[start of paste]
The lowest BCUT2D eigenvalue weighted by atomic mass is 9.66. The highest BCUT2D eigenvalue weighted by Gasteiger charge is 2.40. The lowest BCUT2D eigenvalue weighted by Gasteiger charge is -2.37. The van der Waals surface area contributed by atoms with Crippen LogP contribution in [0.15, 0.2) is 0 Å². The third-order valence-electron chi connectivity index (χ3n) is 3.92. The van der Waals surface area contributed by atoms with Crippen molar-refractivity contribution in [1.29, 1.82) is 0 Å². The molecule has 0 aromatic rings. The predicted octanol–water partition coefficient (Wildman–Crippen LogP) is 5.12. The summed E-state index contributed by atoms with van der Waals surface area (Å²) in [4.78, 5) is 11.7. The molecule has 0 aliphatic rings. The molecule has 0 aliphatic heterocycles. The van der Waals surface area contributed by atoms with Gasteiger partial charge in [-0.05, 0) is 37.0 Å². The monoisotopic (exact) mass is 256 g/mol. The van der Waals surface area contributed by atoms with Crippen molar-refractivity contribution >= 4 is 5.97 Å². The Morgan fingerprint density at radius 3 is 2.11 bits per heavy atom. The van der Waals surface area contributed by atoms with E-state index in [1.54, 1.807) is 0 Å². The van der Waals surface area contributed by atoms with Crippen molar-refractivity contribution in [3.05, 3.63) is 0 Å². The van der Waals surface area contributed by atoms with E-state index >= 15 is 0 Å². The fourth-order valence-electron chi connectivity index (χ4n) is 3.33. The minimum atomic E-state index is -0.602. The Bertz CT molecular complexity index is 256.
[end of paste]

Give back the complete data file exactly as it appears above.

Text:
The lowest BCUT2D eigenvalue weighted by atomic mass is 9.66. The highest BCUT2D eigenvalue weighted by Gasteiger charge is 2.40. The lowest BCUT2D eigenvalue weighted by Gasteiger charge is -2.37. The van der Waals surface area contributed by atoms with Crippen LogP contribution in [0.15, 0.2) is 0 Å². The third-order valence-electron chi connectivity index (χ3n) is 3.92. The van der Waals surface area contributed by atoms with Crippen molar-refractivity contribution in [1.29, 1.82) is 0 Å². The molecule has 0 aromatic rings. The predicted octanol–water partition coefficient (Wildman–Crippen LogP) is 5.12. The summed E-state index contributed by atoms with van der Waals surface area (Å²) in [4.78, 5) is 11.7. The molecule has 0 aliphatic rings. The molecule has 0 aliphatic heterocycles. The van der Waals surface area contributed by atoms with Gasteiger partial charge in [-0.05, 0) is 37.0 Å². The monoisotopic (exact) mass is 256 g/mol. The van der Waals surface area contributed by atoms with Crippen molar-refractivity contribution >= 4 is 5.97 Å². The Morgan fingerprint density at radius 3 is 2.11 bits per heavy atom. The van der Waals surface area contributed by atoms with E-state index in [1.54, 1.807) is 0 Å². The van der Waals surface area contributed by atoms with Crippen molar-refractivity contribution in [3.05, 3.63) is 0 Å². The van der Waals surface area contributed by atoms with E-state index >= 15 is 0 Å². The fourth-order valence-electron chi connectivity index (χ4n) is 3.33. The minimum atomic E-state index is -0.602. The Bertz CT molecular complexity index is 256.